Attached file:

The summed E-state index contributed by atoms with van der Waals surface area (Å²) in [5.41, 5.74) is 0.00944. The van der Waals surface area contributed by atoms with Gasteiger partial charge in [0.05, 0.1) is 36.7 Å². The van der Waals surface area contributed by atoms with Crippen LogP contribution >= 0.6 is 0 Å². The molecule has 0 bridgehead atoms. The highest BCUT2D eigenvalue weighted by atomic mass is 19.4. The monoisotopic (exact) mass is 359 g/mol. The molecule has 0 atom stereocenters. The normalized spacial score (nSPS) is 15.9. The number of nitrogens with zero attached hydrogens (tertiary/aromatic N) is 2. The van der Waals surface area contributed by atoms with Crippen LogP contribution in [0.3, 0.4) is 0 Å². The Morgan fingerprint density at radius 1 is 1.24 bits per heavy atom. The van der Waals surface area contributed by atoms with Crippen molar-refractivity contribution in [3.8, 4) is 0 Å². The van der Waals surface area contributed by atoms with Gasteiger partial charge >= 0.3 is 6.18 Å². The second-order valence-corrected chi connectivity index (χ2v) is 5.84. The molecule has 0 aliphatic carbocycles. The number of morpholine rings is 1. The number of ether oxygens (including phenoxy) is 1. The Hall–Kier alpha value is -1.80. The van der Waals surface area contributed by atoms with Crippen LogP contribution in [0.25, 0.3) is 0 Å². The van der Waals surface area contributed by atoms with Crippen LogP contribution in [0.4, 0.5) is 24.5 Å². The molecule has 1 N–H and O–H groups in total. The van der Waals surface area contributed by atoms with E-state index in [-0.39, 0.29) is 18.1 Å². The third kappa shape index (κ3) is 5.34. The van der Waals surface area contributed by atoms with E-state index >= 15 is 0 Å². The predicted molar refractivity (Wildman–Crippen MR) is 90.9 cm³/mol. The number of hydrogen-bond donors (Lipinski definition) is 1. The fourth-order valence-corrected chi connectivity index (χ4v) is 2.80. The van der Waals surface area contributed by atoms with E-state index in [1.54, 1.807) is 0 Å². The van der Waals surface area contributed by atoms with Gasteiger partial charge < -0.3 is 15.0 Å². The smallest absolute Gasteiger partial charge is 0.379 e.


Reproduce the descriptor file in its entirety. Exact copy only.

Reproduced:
The summed E-state index contributed by atoms with van der Waals surface area (Å²) in [5.41, 5.74) is 0.00944. The van der Waals surface area contributed by atoms with Gasteiger partial charge in [0.05, 0.1) is 36.7 Å². The van der Waals surface area contributed by atoms with Crippen LogP contribution >= 0.6 is 0 Å². The molecule has 0 bridgehead atoms. The highest BCUT2D eigenvalue weighted by atomic mass is 19.4. The monoisotopic (exact) mass is 359 g/mol. The molecule has 0 atom stereocenters. The normalized spacial score (nSPS) is 15.9. The number of nitrogens with zero attached hydrogens (tertiary/aromatic N) is 2. The van der Waals surface area contributed by atoms with Crippen LogP contribution in [0.3, 0.4) is 0 Å². The Morgan fingerprint density at radius 1 is 1.24 bits per heavy atom. The van der Waals surface area contributed by atoms with Crippen molar-refractivity contribution in [3.8, 4) is 0 Å². The van der Waals surface area contributed by atoms with Gasteiger partial charge >= 0.3 is 6.18 Å². The second-order valence-corrected chi connectivity index (χ2v) is 5.84. The molecule has 0 aliphatic carbocycles. The number of morpholine rings is 1. The number of ether oxygens (including phenoxy) is 1. The Hall–Kier alpha value is -1.80. The van der Waals surface area contributed by atoms with Crippen LogP contribution in [0.25, 0.3) is 0 Å². The van der Waals surface area contributed by atoms with Crippen LogP contribution in [0.4, 0.5) is 24.5 Å². The molecule has 1 N–H and O–H groups in total. The van der Waals surface area contributed by atoms with E-state index in [-0.39, 0.29) is 18.1 Å². The third kappa shape index (κ3) is 5.34. The van der Waals surface area contributed by atoms with E-state index >= 15 is 0 Å². The predicted molar refractivity (Wildman–Crippen MR) is 90.9 cm³/mol. The number of hydrogen-bond donors (Lipinski definition) is 1. The fourth-order valence-corrected chi connectivity index (χ4v) is 2.80. The van der Waals surface area contributed by atoms with E-state index in [1.54, 1.807) is 0 Å². The van der Waals surface area contributed by atoms with Gasteiger partial charge < -0.3 is 15.0 Å². The smallest absolute Gasteiger partial charge is 0.379 e.